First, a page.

• The USB-C port is honestly maybe the best thing about the M11 (is that horrible to say?) — not having to travel with a charger, and being able to both pull photos off and charge with the same cable is fabulous in an annoyingly stupid, simple, shouldn’t-we-have-gotten-this-years-ago kinda way.
  • The internal storage is a nice bonus, too. I’m using it! Capturing to internal storage and SD simultaneously, as an in-body backup. Redundancy is good.
  • The image stabilization when focusing in Live View is really great. Another simple but useful quality of life improvement. (But, also feels like this is something they could add to the M10 through a software update? This is just a little math applied to the image, nothing on the hardware side.)
  • I never ever ever had issues with battery life on the M10, so the supposedly longer batter of the M11 doesn’t feel all that special, but … I’m glad it’s there? (Ironically, now that this thing can run off USB-C, any battery issues feel nullified.)
  • I unapologetically do not miss the bottom plate. (I no longer have to remove / put back on my Peak Capture clip to charge / get photos off the thing — THIS IS A BIG DEAL.)
  • Updating firmware via the Fotos app is great!


Stuff I’d like to see improved:

  • Startup time is still pretty slow. (As slow as an M10? Slower?) In fact, I’d say startup time is the biggest negative (outside of cost, of course) of the camera. Out of habit, I turn the camera off between shots and don’t like having to feather the shutter release to get it to wake up. I want my tools to be clearly in one state or another — on or off, not in some netherland of maybe asleep, maybe awake. (“Have I not touched it long enough for it to fall asleep?”) Wake from sleep might be slightly quicker than “cold boot,” but the nebulousness of it makes it feel less reliable. Startup time, IMO, should be instantaneous, and achieving it should be a rallying call for Leica engineers working on Ms.
  • I’m less annoyed by the “always open” shutter than I thought I’d be. That said, I wish there was an option to simply go back to “M10” mode. I don’t use the new “fancy” metering modes (highlight-weighted, multi-field) — again, I like my tools to be predictable and precise, to know what they’re doing, and therefore I meter like a boring, dying, old person, “manually”-ish (usually using center-weighted or spot) based on the tones and light falling on the world in front of me. (With so much dynamic range on this sensor, achieving “perfect” metering is almost irrelevant since so much can be corrected in post anyway?) These more complex, computer-driven, directly-on-the-sensor metering modes make more sense on an “action” oriented camera like the SL. I also rarely use Live View, so having that mode more rapidly accessible (because of the always-open shutter) isn’t much of a bonus to me, either. I recognize I may be an outlier. But I also feel like there should be a way to “revert” to M10-style closed shutter shooting. Perhaps this could be added in firmware? (Although, I suspect not since the shutter-curtain meter is probably gone.)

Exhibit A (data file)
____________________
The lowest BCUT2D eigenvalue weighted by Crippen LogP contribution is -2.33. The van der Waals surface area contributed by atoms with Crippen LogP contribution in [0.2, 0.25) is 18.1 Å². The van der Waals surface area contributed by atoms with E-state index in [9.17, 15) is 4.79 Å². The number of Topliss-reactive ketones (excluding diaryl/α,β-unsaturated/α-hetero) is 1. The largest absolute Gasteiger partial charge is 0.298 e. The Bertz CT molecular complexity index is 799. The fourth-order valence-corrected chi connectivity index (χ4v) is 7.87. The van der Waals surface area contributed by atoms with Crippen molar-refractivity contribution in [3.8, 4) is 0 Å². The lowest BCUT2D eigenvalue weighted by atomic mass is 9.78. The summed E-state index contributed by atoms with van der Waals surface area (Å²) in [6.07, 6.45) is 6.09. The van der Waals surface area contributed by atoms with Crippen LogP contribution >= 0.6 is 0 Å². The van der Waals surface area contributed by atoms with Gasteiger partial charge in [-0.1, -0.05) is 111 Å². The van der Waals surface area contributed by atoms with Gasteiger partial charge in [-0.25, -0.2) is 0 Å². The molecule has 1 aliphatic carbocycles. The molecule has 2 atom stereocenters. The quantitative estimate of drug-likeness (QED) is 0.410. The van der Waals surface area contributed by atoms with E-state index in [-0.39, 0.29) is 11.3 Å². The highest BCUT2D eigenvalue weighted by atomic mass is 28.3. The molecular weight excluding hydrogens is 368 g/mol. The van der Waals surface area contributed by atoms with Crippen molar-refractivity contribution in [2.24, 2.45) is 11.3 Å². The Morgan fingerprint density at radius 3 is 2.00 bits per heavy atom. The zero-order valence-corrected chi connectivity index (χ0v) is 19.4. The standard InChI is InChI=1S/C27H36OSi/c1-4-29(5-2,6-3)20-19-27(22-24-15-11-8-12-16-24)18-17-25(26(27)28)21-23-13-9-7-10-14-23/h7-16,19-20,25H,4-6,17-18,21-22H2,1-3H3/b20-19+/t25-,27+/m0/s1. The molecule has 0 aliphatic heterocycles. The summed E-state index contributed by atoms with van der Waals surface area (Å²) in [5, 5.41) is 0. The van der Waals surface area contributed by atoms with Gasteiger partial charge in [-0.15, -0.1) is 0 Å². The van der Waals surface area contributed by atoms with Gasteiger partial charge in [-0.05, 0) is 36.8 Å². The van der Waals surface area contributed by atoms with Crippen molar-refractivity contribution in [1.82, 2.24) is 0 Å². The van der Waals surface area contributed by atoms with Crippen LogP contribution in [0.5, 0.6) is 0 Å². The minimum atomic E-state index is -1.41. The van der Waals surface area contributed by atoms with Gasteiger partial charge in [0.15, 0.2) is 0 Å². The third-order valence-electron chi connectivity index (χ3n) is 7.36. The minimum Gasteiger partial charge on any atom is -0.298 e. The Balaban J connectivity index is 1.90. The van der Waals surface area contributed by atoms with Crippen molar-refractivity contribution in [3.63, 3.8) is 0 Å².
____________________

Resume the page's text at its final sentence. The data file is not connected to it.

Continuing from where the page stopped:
• One good thing about the always open shutter is that when the camera turns on — because turning on takes several seconds — the sound of the shutter ker-thunking open lets me know the camera is ready.
  • I am glad we now have a hybrid shutter option (no more carrying around ND filters!), and I’m happy to see the electronic shutter on the M, but I wish it had some kind of subtle haptic feedback — it’s so totally silent, with so little indication that a photo has been taken (just a blink of the frame lines), that I often take multiple shots just to make sure it took one. A haptic “buzz” (like the iphone’s taptic engine) would be wonderful. One potential “solution:” Take the photo with the electronic shutter but trigger the mechanical shutter immediately afterwards, simply for feedback and “shooting UX continuity.” (This could easily be added in a software update / turned on or off depending on the need for totally silent shooting.)